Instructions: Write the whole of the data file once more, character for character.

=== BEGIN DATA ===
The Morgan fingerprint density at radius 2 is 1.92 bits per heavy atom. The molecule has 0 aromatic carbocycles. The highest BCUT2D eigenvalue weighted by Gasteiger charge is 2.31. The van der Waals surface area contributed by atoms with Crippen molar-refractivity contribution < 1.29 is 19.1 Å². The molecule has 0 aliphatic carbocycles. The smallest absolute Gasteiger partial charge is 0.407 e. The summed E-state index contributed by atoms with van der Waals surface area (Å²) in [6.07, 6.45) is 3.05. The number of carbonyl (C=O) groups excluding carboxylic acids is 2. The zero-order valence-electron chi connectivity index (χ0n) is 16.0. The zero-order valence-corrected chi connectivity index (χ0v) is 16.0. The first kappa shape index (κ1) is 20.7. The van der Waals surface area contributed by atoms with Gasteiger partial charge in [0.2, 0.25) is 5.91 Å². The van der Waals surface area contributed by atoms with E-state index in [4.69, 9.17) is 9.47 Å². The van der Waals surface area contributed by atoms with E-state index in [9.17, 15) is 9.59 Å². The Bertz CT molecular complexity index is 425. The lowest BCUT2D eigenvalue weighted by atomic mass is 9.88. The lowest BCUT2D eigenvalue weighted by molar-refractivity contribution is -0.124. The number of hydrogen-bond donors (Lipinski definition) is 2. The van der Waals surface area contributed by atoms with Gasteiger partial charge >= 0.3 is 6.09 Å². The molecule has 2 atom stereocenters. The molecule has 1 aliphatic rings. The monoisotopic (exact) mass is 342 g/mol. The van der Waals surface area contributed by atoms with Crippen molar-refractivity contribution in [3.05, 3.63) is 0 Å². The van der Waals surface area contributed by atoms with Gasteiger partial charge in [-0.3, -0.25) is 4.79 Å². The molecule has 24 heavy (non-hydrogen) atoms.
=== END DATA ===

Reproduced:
The Morgan fingerprint density at radius 2 is 1.92 bits per heavy atom. The molecule has 0 aromatic carbocycles. The highest BCUT2D eigenvalue weighted by Gasteiger charge is 2.31. The van der Waals surface area contributed by atoms with Crippen molar-refractivity contribution < 1.29 is 19.1 Å². The molecule has 0 aliphatic carbocycles. The smallest absolute Gasteiger partial charge is 0.407 e. The summed E-state index contributed by atoms with van der Waals surface area (Å²) in [6.07, 6.45) is 3.05. The number of carbonyl (C=O) groups excluding carboxylic acids is 2. The zero-order valence-electron chi connectivity index (χ0n) is 16.0. The zero-order valence-corrected chi connectivity index (χ0v) is 16.0. The first kappa shape index (κ1) is 20.7. The van der Waals surface area contributed by atoms with Gasteiger partial charge in [0.2, 0.25) is 5.91 Å². The van der Waals surface area contributed by atoms with E-state index in [4.69, 9.17) is 9.47 Å². The van der Waals surface area contributed by atoms with E-state index in [9.17, 15) is 9.59 Å². The Bertz CT molecular complexity index is 425. The lowest BCUT2D eigenvalue weighted by atomic mass is 9.88. The lowest BCUT2D eigenvalue weighted by molar-refractivity contribution is -0.124. The number of hydrogen-bond donors (Lipinski definition) is 2. The van der Waals surface area contributed by atoms with Gasteiger partial charge >= 0.3 is 6.09 Å². The molecule has 2 atom stereocenters. The molecule has 1 aliphatic rings. The monoisotopic (exact) mass is 342 g/mol. The van der Waals surface area contributed by atoms with Crippen molar-refractivity contribution in [3.05, 3.63) is 0 Å². The van der Waals surface area contributed by atoms with Gasteiger partial charge in [-0.3, -0.25) is 4.79 Å². The molecule has 24 heavy (non-hydrogen) atoms.